As a developer, I'm big on the persistence of data and helping make users' lives better/easier where I can. One of the pain points I have come across time and again stems from the most dangerous action a user can take on an application: using the "Delete" functionality. Accidental clicks, trying to correct a mistake or just not fully understanding how deleting can affect related data has bitten many people using applications.
Far from being a Django-specific topic, this applies to all web applications and beyond. We live in a time where computing resources are cheap and (especially storage) vast. So we should take advantage of this space if we can make users' lives better.
The core idea here is simple: don't actually delete data from your data store, simply mark as deleted and filter all user views to only show active items. To make this a little more clear (and because I learn best from examples), I'll show a little Django code to demonstrate this. We'll start with the following code (that uses real deletes).
from django.db import model from django.contrib.auth.models import User class Contact(models.Model): user = models.ForeignKey(User) name = models.CharField(max_length=255) slug = models.SlugField() email = models.EmailField()
This first step is to push the "delete" functionality down as deeply in the code as makes sense. With Django, it makes the most sense to place this in the model object code. We'll override the default behavior of performing a true delete with one that marks an object as deleted. This is done by adding an attribute that serves as the "is_active" flag and overriding the parent's
delete() method. So our code now becomes:
from django.db import model from django.contrib.auth.models import User class Contact(models.Model): user = models.ForeignKey(User) name = models.CharField(max_length=255) slug = models.SlugField() email = models.EmailField() is_active = models.BooleanField(default=True) def delete(self, *args, **kwargs): self.is_active = False self.save()
Now, any time a
delete() is called on a
Contact object, it will simply mark the object and save it.
This is, however, only half the solution. Left this way, the user will try to delete a contact, see a successful deletion, but the object will still be present everywhere the object may be displayed. Even more confusion can result from this, so let's handle the other side of things, presenting the data to the user.
We could do one-offs everywhere the object is used, but this would be labor-intensive, painful and error-prone. Instead, we'll take advantage of Django's built-in Managers and add a new one to the
Contact model to represent all "active" objects. Our code now becomes:
from django.db import model from django.contrib.auth.models import User class ContactActiveManager(models.Manager): def get_query_set(self): return super(ContactActiveManager, self).get_query_set().filter(is_active=True) class Contact(models.Model): user = models.ForeignKey(User) name = models.CharField(max_length=255) slug = models.SlugField() email = models.EmailField() is_active = models.BooleanField(default=True) objects = models.Manager() active = ContactActiveManager() def delete(self, *args, **kwargs): self.is_active = False self.save()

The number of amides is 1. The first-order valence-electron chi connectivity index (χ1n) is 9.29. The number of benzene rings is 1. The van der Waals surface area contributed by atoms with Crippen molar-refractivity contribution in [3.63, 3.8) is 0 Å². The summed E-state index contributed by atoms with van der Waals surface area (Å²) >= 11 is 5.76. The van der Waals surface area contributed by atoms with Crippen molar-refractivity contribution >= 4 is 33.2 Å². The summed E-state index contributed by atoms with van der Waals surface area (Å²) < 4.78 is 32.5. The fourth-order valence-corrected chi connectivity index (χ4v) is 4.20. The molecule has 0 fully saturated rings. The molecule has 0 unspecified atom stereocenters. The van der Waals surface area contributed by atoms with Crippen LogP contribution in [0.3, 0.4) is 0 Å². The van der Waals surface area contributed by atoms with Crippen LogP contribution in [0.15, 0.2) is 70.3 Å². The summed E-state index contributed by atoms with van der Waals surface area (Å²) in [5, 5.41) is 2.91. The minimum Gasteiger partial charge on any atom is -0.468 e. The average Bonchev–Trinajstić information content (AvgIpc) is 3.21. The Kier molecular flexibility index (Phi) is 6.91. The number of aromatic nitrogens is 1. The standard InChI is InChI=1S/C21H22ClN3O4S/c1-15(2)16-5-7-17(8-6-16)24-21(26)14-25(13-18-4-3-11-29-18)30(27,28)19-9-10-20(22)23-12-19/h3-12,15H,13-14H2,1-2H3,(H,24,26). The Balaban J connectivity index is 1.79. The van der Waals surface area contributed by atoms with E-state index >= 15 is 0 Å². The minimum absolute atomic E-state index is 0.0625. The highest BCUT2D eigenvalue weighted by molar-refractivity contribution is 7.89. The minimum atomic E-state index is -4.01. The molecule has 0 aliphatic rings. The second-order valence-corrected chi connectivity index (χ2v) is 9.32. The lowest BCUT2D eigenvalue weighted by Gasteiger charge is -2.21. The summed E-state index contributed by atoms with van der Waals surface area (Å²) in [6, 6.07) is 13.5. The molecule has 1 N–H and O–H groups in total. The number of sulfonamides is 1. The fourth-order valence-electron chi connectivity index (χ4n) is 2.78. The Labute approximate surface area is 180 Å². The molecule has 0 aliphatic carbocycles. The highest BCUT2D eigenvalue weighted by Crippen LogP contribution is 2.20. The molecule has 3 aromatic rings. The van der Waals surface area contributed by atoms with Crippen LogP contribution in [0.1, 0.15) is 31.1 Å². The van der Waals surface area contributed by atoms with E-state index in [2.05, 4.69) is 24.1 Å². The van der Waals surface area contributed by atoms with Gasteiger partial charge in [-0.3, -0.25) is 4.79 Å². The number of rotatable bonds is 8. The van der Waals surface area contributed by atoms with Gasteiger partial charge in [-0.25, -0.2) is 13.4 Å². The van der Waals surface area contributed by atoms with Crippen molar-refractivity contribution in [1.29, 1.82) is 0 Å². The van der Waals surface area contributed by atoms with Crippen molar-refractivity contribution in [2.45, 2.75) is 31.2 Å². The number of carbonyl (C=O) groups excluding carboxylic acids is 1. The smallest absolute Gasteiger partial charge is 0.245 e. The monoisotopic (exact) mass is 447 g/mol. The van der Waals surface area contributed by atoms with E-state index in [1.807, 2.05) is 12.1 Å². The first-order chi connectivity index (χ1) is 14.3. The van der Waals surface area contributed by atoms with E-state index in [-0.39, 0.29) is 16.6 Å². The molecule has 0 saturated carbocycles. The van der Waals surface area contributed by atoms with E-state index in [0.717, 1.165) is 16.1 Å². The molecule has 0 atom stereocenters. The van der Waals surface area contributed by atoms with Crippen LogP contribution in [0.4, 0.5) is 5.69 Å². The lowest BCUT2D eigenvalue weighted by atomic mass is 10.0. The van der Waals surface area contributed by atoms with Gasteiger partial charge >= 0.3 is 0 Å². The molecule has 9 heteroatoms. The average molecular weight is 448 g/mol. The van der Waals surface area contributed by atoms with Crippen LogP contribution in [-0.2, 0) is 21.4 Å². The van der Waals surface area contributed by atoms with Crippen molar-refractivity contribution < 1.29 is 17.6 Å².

Some things to note on the changes. One, the custom manager we've added is very simple in that it extends its parent's behavior and then simply filters to make sure it only includes "active" objects. We then attach it in the model with
active = ContactActiveManager().
Also, we've left the default manager in place with
objects = models.Manager(). I've done this for a couple reasons. The first is that an admin can access all data, deleted or not, as normal from the admin area. This allows for quick data recovery in the event of an accidental delete. It also gives you more flexibility if you need to programmatically access all data, deleted or not. And it prevents new programmers who are picking up your code from confusion about how exactly
Now the only thing that is left is to replace all instances in your view code from
Contact.active.whatever. This can be done by a global find/replace fairly easily.
As with everything, there are shortcomings with this technique. You'll need to remember to always use the
active manager instead of objects. As you use this technique throughout your code, this usage becomes more natural. This also does NOT handle some of the table-wide methods used by
QuerySets (such as many-to-many methods) as those may use more efficient SQL queries instead of calling the
delete() method on each object. Your recent Django source is the best reference in this matter.
Once this groundwork is in place, you can easily develop new functionality (like undo) throughout your application.